Tested: 2010 BMW X5 M

The king of overkill

Do you enjoy fishing with dynamite? Does every bathroom in your house feature a shiny flat TV? Do you regularly use tens or twenties to light your cigars? If you’re the type of person who likes to gracelessly wallow in life’s excesses then I’ve got brilliant news for you. I found your next car.

Much like the mad professors at BMW’s M division you probably have a smug disregard for any news snippets elsewhere in this publication/website regarding that apparent recession gibberish. What the world needed was another ballistic SUV and the Bavarian M-people were only too glad to help.

The result of their latest efforts is the proper M-version of the successful X5 softroader, not that the platform was a slouch to start with. The X5’s dynamic handling is paired with various brilliant engines to make any X5 a fantastic driving experience.

I was decidedly sceptical about their attempts to beef up an already superb machine; especially after the X5 xDrive48i blew me and my garage card balance away last year. How can such a huge, powerful, nimble vehicle be possibly improved on?

My doubts were quickly punished with my first drive and the affirmation that the X5 M is another (possibly mad) step up, thanks to a power output of 555hp. Yes, five-hundred-and-fifty-five. After hours of heated monologue I discovered that the X5 M is the most powerful vehicle I have ever piloted. An X5. Honestly.

More discussion amongst myself was in order to determine if the X5 M is a ridiculously expensive ego extension or a blisteringly fast way of capturing the record for crossing Etosha. The debate ended in a tie, although I’m unsure if any owners will even venture off the tarmac. I wouldn’t.

Just a few reasons to keep it out of the scenery are the über-expensive tyres (275/40R20 front, 315/35R20 rear), space shuttle electronics, plus the rather blatant lack of low-range or locking differential drive-train components.

BMW does supply any X5 M with xDrive permanent all-wheel drive, hill descent control and Dynamic Performance Control for distributing the torque load, but with rear-axle bias and a Nissan GTR-esque display of this distribution I’ll safely assume they were aiming at race track grip rather than the Kalahari dunes.

The motive for all that gadgetry is a 4395ccm twin-VANOS twin-turbo petrol V8 which unleashes a monumental 680Nm of torque from 1500rpm onwards or an eye-watering 408kW (555hp) at 6000rpm. This translates into a 0-100km/h time of 4.7 seconds, 200km/h in just under 17 seconds, and a limited top speed of 250km/h. An X5. Honestly.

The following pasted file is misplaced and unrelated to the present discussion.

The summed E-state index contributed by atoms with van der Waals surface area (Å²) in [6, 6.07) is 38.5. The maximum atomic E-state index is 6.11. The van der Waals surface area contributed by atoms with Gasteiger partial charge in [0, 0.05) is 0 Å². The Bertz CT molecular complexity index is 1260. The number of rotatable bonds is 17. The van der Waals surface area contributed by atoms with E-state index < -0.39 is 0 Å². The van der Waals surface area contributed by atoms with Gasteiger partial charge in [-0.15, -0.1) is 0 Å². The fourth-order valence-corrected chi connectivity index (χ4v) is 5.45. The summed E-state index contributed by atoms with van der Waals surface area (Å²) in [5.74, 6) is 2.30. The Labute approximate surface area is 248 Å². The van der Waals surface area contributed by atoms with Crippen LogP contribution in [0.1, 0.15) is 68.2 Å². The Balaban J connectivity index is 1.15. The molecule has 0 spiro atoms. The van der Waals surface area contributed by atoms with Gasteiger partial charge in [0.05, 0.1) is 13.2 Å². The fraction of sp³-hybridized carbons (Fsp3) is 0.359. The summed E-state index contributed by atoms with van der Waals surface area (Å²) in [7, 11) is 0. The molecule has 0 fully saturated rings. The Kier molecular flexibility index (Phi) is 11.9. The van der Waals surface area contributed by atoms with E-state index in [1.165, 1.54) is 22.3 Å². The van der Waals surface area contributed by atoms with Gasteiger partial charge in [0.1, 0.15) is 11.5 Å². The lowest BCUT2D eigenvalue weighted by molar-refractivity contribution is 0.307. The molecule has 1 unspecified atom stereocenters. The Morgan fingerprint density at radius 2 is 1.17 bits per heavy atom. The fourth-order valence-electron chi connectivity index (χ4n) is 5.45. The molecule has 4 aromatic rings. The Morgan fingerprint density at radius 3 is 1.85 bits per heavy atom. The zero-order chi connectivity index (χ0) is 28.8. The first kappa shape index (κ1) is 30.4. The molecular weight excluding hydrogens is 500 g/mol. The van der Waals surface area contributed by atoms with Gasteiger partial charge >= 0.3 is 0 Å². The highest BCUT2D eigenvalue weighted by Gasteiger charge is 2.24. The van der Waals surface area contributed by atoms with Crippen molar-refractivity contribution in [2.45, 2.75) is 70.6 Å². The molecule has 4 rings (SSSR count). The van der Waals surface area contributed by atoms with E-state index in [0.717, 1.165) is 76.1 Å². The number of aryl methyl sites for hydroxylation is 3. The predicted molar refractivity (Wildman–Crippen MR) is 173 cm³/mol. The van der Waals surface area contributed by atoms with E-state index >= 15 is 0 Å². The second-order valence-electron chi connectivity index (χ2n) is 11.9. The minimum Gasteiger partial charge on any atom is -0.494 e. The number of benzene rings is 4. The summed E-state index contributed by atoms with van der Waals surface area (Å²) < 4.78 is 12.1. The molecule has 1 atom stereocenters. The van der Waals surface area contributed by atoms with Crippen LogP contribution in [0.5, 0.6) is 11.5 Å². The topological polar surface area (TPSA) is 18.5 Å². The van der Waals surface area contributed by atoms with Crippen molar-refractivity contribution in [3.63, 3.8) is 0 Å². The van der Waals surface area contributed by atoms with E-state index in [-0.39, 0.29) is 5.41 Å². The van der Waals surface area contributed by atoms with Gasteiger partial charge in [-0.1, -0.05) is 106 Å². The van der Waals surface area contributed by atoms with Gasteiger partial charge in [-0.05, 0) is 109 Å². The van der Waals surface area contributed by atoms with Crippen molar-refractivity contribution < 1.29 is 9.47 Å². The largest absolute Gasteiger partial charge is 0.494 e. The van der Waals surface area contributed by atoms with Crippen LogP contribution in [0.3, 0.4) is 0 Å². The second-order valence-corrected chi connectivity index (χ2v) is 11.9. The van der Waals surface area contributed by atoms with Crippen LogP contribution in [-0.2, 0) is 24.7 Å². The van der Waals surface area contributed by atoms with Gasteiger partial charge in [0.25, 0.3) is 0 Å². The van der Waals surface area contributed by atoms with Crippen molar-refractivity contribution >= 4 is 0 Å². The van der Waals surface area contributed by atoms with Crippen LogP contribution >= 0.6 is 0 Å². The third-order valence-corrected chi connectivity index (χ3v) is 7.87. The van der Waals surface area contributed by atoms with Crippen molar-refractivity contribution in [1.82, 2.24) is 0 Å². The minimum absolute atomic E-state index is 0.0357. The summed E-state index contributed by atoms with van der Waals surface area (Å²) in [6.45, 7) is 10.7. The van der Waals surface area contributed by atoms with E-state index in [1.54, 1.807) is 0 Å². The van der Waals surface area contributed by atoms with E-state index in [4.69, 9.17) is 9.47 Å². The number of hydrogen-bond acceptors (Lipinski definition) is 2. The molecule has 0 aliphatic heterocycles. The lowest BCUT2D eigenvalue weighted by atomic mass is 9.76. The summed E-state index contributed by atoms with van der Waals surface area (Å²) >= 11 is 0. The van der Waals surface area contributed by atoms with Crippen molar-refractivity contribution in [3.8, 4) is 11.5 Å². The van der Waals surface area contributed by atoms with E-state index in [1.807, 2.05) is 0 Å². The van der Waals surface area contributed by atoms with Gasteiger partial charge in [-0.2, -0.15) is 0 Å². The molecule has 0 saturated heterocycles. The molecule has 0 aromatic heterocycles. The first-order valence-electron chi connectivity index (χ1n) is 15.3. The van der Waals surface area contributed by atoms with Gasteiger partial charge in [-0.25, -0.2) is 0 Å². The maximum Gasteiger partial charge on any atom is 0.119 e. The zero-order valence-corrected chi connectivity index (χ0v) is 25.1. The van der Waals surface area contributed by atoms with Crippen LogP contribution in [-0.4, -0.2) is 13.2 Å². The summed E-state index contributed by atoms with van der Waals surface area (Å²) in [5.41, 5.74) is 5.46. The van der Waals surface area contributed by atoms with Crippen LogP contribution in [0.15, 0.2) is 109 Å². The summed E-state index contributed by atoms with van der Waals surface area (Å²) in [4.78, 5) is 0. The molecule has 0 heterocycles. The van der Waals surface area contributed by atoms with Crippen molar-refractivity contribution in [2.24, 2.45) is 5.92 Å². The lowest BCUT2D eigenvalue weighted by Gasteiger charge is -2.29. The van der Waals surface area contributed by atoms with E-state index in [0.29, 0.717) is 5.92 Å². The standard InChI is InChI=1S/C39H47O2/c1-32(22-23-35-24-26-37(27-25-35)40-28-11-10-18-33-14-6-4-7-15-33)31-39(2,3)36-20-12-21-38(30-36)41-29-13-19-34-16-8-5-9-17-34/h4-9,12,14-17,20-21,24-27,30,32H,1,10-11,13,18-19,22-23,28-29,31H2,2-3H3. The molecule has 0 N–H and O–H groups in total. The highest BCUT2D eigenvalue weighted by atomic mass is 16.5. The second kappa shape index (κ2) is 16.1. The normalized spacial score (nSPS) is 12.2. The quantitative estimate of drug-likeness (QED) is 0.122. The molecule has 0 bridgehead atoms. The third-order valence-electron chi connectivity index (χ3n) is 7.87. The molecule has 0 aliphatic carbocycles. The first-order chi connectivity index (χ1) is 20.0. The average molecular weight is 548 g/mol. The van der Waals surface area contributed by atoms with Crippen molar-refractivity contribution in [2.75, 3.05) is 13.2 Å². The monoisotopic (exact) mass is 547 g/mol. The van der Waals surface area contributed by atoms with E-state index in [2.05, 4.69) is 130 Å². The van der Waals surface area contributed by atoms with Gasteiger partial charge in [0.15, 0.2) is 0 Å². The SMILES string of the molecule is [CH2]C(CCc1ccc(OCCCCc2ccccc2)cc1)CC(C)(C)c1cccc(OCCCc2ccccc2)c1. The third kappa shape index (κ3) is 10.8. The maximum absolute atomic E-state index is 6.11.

Its CO2 emission is 325g/km and BMW claim an average fuel consumption of 13.9L/100km. I came close to that on the open road, but usually approached 20 in town. I blame the car’s addictive power, crisp handling and that cursed “M” button on the steering wheel.

The X5 M’s steering, handling, braking and acceleration is sufficient to embarrass most sports cars, but the M button takes all these abilities to within an inch of lunacy. I reckon M stands for maniac mode, moenie, or “Mummy!” You decide.

The already crisp steering becomes razor-sharp, as do the reactions of the throttle and gearbox. A manual mode with steering-mounted paddles also assists the driver in scaring passengers and unsuspecting hot hatches. The X5 M is properly, drop-jaw fast.

No matter what gear you’re in, it ruthlessly reels in the horizon. In M mode the exhausts up their volume too, but the resulting growl, bark or pops sounded more like a well-tuned four cylinder than a V8 to me. Might be down to what BMW call a cross-bank exhaust manifold.

Oh snap, I almost forgot: it’s got a beautifully-made, spacious leather interior with every conceivable toy and safety gadget under the sun. A few niceties worth mentioning are the electric tailgate, automatic adaptive double-Xenon headlights, head-up display, rear and side view (optional) cameras, and a twin panorama sunroof.

Oh yes, and the ingenious iDrive system with 6 DVD changer, LOGIC 7 audio system, customisable buttons, Bluetooth, navigation and voice control. The electric and heated M sports seats are utterly comfortable and the X5 M’s ride is reasonably subtle, quiet and forgiving (in non-M mode).

I still maintain that building a super-fast SUV/4×4 is akin to fitting a Lamborghini with raised Old Man Emu suspension and BF Goodrich mud terrains. A wee bit ostentatious. But that didn’t stop me from smiling at the giant Porsche killer and enjoying its qualities.

Should you spare a few tens and twenties to fork out the N$1.255 million for a BMW X5 M you will also receive a 5 year 100 000km maintenance contract and a day’s worth of high performance driver training.

An X5. Honestly.


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